The world of ideas to choose from, and they freeze.
Then again, maybe it shouldn't. After all, there are a lot of folks who come to Idol in search of a regular schedule and a structure for their work, and to suddenly have that ripped away can be jarring.
Fortunately, I knew just the person to ask to stop in to be a Guest Mentor. Someone with a history of marching to that drummer somewhere off in the distance who may or may not actually own a drum.
Unfortunately, she was busy competing.
And then - she wasn't.
The universe gave me an opening, and I took it.
Please welcome your Guest Mentor for the week - intrepia!!
Hi everyone! This weekend, I emailed Gary to tell him I was bowing out of LJ Idol.
"Terrific!" he said. "I was just looking for a mentor for this week!"
So you see, he really is as evil as all the rumors say (*feeds Gary a cookie through the slats of the locked wooden crate in the corner of the room*). And since I still haven't learned how to say "no" to him (*mutters something about that gatekeeper round two seasons ago*), here I am, already back again.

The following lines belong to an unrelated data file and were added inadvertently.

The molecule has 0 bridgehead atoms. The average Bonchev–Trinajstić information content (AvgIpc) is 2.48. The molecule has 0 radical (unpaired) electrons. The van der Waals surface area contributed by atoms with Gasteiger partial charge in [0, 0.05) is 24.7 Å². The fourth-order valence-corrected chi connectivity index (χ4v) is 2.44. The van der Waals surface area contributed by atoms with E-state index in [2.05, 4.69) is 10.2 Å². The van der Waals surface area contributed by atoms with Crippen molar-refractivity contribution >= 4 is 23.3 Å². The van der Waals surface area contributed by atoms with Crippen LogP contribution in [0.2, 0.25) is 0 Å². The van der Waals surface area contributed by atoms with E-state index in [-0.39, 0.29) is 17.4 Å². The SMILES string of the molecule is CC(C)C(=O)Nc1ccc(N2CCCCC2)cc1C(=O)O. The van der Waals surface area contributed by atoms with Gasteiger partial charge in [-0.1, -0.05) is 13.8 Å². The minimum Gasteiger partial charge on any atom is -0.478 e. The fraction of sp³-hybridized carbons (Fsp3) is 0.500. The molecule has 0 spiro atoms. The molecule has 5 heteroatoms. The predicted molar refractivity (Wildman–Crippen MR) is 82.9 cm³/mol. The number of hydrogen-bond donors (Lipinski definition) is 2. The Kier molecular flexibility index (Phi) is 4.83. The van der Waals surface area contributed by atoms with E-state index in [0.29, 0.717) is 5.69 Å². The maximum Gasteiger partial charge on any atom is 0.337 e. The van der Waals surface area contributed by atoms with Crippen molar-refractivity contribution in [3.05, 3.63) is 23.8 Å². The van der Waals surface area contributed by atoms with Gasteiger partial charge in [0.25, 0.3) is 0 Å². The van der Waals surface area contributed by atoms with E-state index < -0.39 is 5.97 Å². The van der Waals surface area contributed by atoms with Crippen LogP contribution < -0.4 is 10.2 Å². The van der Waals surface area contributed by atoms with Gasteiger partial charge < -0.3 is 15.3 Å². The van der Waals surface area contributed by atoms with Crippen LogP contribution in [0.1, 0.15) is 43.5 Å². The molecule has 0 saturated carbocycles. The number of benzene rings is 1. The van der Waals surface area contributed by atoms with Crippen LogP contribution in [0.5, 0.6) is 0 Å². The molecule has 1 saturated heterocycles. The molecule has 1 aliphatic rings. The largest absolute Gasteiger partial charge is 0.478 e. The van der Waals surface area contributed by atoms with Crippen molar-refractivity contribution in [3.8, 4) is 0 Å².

I'm Connie, by the way. I'm here to bring you all sorts of wisdom from the three seasons of this thing I have under my belt. For example, you CAN write poetry in the top ten, but you can't write Harry Potter fanfiction. At least, if you're me.
Who knows what you can do if you're you?
That's one of the things I admire in Idol. People are able to take this experience and make it their own, to use it as an instrument for their own writerly growth.
For me, part of it has been an exercise in taking my background in poetry and suffusing it into my prose. The parts of writing that particularly interest me are the ways to make art from words. I like to focus on interesting usages, juxtapositions, musicality, and spareness. I think a lot about making sure that every word in a sentence -- or a stanza -- carries its weight.
Anyway, like the other mentors before me, I'm here, humbly, to field your questions, discuss ideas with you, and give you feedback. I am here to help you, as Nabokov exhorts us, to "caress the details."